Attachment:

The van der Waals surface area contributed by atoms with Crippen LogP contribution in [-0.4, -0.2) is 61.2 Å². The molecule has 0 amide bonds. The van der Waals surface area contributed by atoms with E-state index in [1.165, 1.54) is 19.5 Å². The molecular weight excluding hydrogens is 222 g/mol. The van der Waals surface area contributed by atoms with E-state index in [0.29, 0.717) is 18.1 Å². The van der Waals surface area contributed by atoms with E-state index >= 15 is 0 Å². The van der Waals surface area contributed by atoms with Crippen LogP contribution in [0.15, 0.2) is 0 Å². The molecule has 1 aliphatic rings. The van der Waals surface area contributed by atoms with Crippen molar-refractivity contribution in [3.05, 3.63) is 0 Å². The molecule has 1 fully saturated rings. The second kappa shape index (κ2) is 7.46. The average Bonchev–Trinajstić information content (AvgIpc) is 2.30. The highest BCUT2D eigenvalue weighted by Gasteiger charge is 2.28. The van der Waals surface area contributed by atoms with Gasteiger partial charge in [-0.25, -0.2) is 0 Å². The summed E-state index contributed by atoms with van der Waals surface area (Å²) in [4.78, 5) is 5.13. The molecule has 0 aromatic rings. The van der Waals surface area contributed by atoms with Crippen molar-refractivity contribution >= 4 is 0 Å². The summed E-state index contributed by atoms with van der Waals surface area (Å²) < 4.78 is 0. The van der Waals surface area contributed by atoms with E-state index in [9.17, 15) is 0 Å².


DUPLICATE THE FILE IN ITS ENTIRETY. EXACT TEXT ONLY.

The van der Waals surface area contributed by atoms with Crippen LogP contribution in [-0.4, -0.2) is 61.2 Å². The molecule has 0 amide bonds. The van der Waals surface area contributed by atoms with E-state index in [1.165, 1.54) is 19.5 Å². The molecular weight excluding hydrogens is 222 g/mol. The van der Waals surface area contributed by atoms with E-state index in [0.29, 0.717) is 18.1 Å². The van der Waals surface area contributed by atoms with E-state index >= 15 is 0 Å². The van der Waals surface area contributed by atoms with Crippen LogP contribution in [0.15, 0.2) is 0 Å². The molecule has 1 aliphatic rings. The van der Waals surface area contributed by atoms with Crippen molar-refractivity contribution in [3.05, 3.63) is 0 Å². The molecule has 1 fully saturated rings. The second kappa shape index (κ2) is 7.46. The average Bonchev–Trinajstić information content (AvgIpc) is 2.30. The highest BCUT2D eigenvalue weighted by Gasteiger charge is 2.28. The van der Waals surface area contributed by atoms with Gasteiger partial charge in [-0.25, -0.2) is 0 Å². The summed E-state index contributed by atoms with van der Waals surface area (Å²) in [4.78, 5) is 5.13. The molecule has 0 aromatic rings. The van der Waals surface area contributed by atoms with Crippen molar-refractivity contribution >= 4 is 0 Å². The summed E-state index contributed by atoms with van der Waals surface area (Å²) < 4.78 is 0. The van der Waals surface area contributed by atoms with E-state index in [9.17, 15) is 0 Å².